Dom Joly

Dom Joly has been a columnist for The Independent on Sunday and The Independent since 2001. Joly shot to fame in 2000 with his anarchic Channel 4 hidden-camera comedy programme Trigger Happy TV. He has since made television series for BBC, Five, and Sky One including, This Is Dom Joly and Dom Joly’s Happy Hour. His current TV show, Fool Britannia, is on ITV1 on Saturday nights. His spoof autobiography, Look At Me, Look At Me was published in 2004, in 2007 he brought out Letters to my Golf Club, featuring his correspondences with golf clubs around the world. In 2009 he wrote his first travel book, The Dark Tourist, in which he holidayed in some of the world’s most unlikely destinations such as Chernobyl and North Korea. His second travel book- Scary Monsters and Super Creeps, published in 2012, saw him cross the globe hunting monsters like the Yeti and Bigfoot. He is currently writing his new travel book.

i Newspaper
 
TheIPaper
The Independent around the web

Man takes on schnitzel... and schnitzel wins

"Let's go up north for a few days…" is how my Canadian holidays invariably end up. Normally it's summer and we drive up from Toronto to Muskoka or Georgian Bay where we spend weeks mucking about on boats and lying around on sun-drenched docks. This, however, is not summer and "the north" has become a very different place. I write this ensconced in a wooden cabin five hours north of Toronto and outside it's a balmy -17C.

Woo, those crazy, heady, rock-band days

All the flags were at half-mast along the seven-hour drive from New York to the Canadian border. Occasionally, we would spot a message board outside a high school with words of support for the people of Newtown, Connecticut. It was the sole topic of conversation in the Arby's fast-food joint where we stopped for breakfast. An elderly couple next to us felt everybody should be allowed handguns, but that an AK-47 was more for Afghanistan than Main Street, USA. Our kids ignored the hot topic of the day, munched on roast-beef-and-fake-cheese buns and announced they wanted to live in America. After breakfast, we filled up at the nearby gas station, our huge family wagon costing just £38 to fill. It's a curious thing about American road trips: even the gas stations are rather exciting and glamorous, with their strange candies and never-before-seen drinks. The kids kept seeing place names that sounded similar to places on the shows they watch on loop on the Disney Channel.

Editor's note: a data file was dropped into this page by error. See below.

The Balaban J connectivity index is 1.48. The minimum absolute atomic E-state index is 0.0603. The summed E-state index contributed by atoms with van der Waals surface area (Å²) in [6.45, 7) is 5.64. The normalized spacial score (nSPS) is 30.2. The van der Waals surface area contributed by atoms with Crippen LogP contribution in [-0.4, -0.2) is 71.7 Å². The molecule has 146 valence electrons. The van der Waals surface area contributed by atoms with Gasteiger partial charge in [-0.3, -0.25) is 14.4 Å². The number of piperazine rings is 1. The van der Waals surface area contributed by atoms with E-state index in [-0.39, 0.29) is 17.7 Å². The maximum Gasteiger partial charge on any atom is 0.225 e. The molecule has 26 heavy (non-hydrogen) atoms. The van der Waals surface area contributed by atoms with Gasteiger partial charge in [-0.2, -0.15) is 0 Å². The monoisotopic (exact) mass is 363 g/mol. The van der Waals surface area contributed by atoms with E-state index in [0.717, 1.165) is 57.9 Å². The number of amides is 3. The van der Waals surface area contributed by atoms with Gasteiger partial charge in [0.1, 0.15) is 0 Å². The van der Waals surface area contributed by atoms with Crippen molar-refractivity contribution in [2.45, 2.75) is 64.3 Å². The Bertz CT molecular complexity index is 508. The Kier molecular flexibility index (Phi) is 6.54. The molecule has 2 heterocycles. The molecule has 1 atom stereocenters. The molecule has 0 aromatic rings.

There's nothing to beat a quiet night out

I have just taken my wife "up" to London for a big night out. She is a fabulous mum to our kids and puts up with me arsing around the world pretending to work while she does the real stuff. "Time to spoil her," I thought to myself.

There are rules here to stop a prank backfiring

A chill went through my bones when I heard about the sad and terrible death of nurse Jacintha Saldanha. I felt so dreadfully sorry that somebody had been made to feel so low, so distressed that they felt that the only solution might be to end their own life. Online, the lynch mobs gathered and the radio station in Australia where the two DJs worked was the target of thousands of angry e-missives demanding that the prank callers be hanged, drawn and quartered – and those were the liberal ones.

Churchill had the right idea, sartorially

I know that it's all anybody is talking about this weekend, and that I should write about something else, but I just have to have my two pennies' worth in the ongoing national debate.

The day the chickens came home to roost

I've had some unusual birthday presents over the past 45 years. There was the time a girlfriend decided to dump me on my special day and informed me in a birthday card. Basically, it was "Happy Birthday, you're chucked." Two years ago, I got a cigarette from Shaun Ryder when I was celebrating as best I could in the "Celebrity" jungle.

A half-time summary of my game of life

Last week I turned 45. That means that, best-case scenario, I'm halfway through life. That's a weird thought. My life so far has been a rather varied and extraordinary affair. I was born in Beirut and spent a charmed childhood in the hills above the Lebanese capital, making the occasional jaunt into the Syrian desert. Then came the civil war and everything changed.

I've discovered how to lose weight: fast